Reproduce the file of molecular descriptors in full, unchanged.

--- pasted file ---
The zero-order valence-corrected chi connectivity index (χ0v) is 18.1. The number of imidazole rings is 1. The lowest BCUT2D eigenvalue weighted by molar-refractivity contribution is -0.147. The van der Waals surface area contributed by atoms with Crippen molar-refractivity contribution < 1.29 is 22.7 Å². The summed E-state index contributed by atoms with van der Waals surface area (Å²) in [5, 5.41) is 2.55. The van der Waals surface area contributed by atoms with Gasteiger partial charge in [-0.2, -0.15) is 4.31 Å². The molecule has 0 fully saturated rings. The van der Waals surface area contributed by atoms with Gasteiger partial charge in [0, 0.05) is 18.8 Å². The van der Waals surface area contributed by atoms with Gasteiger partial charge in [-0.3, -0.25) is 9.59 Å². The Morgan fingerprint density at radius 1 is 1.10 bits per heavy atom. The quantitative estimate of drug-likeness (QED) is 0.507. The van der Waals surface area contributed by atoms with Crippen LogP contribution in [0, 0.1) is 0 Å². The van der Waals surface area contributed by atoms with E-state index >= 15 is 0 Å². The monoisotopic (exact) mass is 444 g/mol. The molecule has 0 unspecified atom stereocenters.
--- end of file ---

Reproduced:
The zero-order valence-corrected chi connectivity index (χ0v) is 18.1. The number of imidazole rings is 1. The lowest BCUT2D eigenvalue weighted by molar-refractivity contribution is -0.147. The van der Waals surface area contributed by atoms with Crippen molar-refractivity contribution < 1.29 is 22.7 Å². The summed E-state index contributed by atoms with van der Waals surface area (Å²) in [5, 5.41) is 2.55. The van der Waals surface area contributed by atoms with Gasteiger partial charge in [-0.2, -0.15) is 4.31 Å². The molecule has 0 fully saturated rings. The van der Waals surface area contributed by atoms with Gasteiger partial charge in [0, 0.05) is 18.8 Å². The van der Waals surface area contributed by atoms with Gasteiger partial charge in [-0.3, -0.25) is 9.59 Å². The Morgan fingerprint density at radius 1 is 1.10 bits per heavy atom. The quantitative estimate of drug-likeness (QED) is 0.507. The van der Waals surface area contributed by atoms with Crippen LogP contribution in [0, 0.1) is 0 Å². The van der Waals surface area contributed by atoms with E-state index >= 15 is 0 Å². The monoisotopic (exact) mass is 444 g/mol. The molecule has 0 unspecified atom stereocenters.